However, Balachka is dying out and is now spoken only by a few old people. Most people in the region speak Russian with a few Ukrainian words.

Slobozhan Russian is very close to Ukrainian, closer to Ukrainian than it is to Russian, and Slobozhan Ukrainian is very close to Russian, closer to Russian than to Ukrainian. Slobozhan Ukrainian speakers in this region find it easier to understand their Russian neighbors than the Upper Dniestrian Ukrainian spoken in the far west in the countryside around Lvov. Upper Dniestrian is influenced by German and Polish.

The Russian language in the Ukraine has been declining recently mostly because since independence, the authorities have striven to make the new Ukrainian as far away from Russian as possible by adopting  the Kharkiv Standard adopted in 1927 and jettisoning the 1932 Standard which brought Ukrainian more in line with Russian. For instance, in 1932, Ukrainian g was eliminated from the alphabet in order to make Ukrainian h correspond perfectly with Russian g. After 1991, the g returned to Ukrainian. Hence, Russians understand the colloquial Ukrainian spoken in the countryside pretty well, but they understand the modern standard heard on TV much less. This is because colloquial Ukrainian is closer to the Ukrainian spoken in the Soviet era, which had huge Russian influence.

The intelligibility of Belorussian with both Ukrainian and Russian is a source of controversy. On the one hand, Belorussian has some dialects that are intelligible with some dialects of both Russian and Ukrainian. For instance, West Palesian is a transitional Belarussian dialect to Ukrainian. Some say that West Palesian is actually a separate language, but the majority of Belarussian linguists say it is a dialect of Belarussian (Mezentseva 2014). Belarussian and Ukrainian have 85% similar vocabulary.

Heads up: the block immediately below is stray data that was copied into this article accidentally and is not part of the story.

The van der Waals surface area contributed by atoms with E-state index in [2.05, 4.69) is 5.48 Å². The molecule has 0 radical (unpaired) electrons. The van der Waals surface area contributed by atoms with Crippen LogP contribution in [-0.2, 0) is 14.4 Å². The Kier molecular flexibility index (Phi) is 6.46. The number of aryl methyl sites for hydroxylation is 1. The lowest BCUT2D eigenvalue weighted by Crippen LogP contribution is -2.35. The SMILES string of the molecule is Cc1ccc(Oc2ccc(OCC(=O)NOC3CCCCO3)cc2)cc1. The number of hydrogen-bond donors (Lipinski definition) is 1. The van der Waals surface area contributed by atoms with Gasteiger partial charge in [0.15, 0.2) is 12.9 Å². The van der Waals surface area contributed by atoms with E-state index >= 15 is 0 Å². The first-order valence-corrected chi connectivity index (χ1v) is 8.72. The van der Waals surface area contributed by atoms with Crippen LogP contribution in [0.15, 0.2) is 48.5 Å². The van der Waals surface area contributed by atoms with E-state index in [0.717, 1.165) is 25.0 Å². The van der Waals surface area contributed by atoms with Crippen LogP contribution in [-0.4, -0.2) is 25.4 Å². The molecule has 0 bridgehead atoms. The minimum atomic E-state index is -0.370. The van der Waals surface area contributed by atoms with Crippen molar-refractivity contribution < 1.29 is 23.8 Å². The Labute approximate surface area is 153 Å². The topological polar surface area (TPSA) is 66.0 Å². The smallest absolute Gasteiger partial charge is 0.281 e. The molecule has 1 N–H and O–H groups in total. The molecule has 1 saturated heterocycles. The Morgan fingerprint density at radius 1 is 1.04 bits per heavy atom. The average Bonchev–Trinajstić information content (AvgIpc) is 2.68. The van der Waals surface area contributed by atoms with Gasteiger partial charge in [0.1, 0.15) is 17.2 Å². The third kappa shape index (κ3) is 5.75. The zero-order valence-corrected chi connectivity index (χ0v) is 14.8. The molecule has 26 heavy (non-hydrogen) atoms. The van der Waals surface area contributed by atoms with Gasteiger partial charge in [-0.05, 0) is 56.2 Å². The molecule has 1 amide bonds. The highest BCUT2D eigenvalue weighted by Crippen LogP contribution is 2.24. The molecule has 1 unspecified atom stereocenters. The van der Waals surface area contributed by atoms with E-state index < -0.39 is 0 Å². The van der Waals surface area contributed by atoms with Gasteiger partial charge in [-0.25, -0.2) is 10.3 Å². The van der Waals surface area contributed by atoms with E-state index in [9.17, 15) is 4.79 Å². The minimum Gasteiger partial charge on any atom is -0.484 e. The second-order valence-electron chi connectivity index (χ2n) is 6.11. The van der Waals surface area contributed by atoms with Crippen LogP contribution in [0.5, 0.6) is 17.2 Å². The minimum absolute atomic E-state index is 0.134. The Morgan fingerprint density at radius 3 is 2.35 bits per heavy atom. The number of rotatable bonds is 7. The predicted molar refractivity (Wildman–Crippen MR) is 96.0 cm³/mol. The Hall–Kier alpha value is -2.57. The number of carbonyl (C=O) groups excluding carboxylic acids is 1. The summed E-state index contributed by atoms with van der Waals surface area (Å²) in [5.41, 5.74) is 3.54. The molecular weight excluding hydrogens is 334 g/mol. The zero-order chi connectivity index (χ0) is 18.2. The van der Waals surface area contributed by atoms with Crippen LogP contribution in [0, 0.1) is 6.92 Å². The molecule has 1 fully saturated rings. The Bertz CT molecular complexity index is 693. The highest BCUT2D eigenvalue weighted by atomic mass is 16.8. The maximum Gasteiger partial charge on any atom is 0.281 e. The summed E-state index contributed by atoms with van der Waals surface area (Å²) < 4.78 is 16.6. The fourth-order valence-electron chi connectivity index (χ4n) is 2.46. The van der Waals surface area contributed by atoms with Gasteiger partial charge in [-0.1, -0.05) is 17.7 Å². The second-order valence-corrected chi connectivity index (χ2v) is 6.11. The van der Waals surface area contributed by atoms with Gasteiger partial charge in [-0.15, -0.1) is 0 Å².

Nevertheless, Russian has high intelligibility of Belarussian, on the order of 75%. Belarussian is nonetheless a separate language from both Ukrainian and Russian.

From some reason, the Hutsul, Lemko, Boiko dialects of the Rusyn language are much more comprehensible to Russians than Standard Ukrainian is. Intelligibility may be 85%. Rusyn-Ukrainian intelligibility is described as similar to Czech-Slovak intelligibility – therefore, the intelligibility between Rusyn and Ukrainian is around 82%.

Rusyn-Ukrainian intelligibility is said to be the same as Ukrainian-Belorussian intelligibility, so Ukrainian and Belarussian also have ~82% intelligibility. At least the Lemko dialect of Rusyn has only marginal intelligibility with Ukrainian. Lemko is spoken heavily in Poland, and it differs from Standard Rusyn in that it has a lot of Polish vocabulary, whereas Standard Rusyn has more influences from Hungarian and Romanian.

The Rusyn language is composed of 50% Slovak roots and 50% Ukrainian roots, so some difficult intelligibility with Ukrainian might be expected. It has also been described as a transitional dialect between Polish and Slovak. Eastern Slovak has ~80% intelligibility of Rusyn.

Pannonian Rusyn is spoken by a group of Rusyns who migrated to northwestern Serbia (the Bachka region in Vojvodina province) and Eastern Croatia from eastern Slovakia and western Ukraine 250 years ago. Pannonian Rusyn is actually a part of Slovak, and Rusyn proper is really a part of Ukrainian. Pannonian Rusyn lacks full intelligibility of Rusyn proper. Not only that, but it is not even fully intelligible with the Eastern Slovak that it resembles most.

The intelligibility of Czech and Slovak is much exaggerated. It is true that Western Slovak dialects can understand Czech well, but Central Slovak, Eastern Slovak and Extraslovakian Slovak dialects cannot.

It is also said that West Slovak (Bratislava) cannot understand East Slovak, so Slovak may actually two different languages, but this is controversial. Western Slovak speakers say Eastern Slovak sounds idiotic and ridiculous, and some words are different, but other than that, they can basically understand it. Other Western Slovak speakers (Bratislava) say that Eastern Slovak (Kosice) is hard to understand. Bratislava speakers say that Kosice speech sounds 1/2 Slovak and 1/2 Ukrainian and uses many odd and unfamiliar words. Intelligibility testing between East and West Slovak would seem to be in order.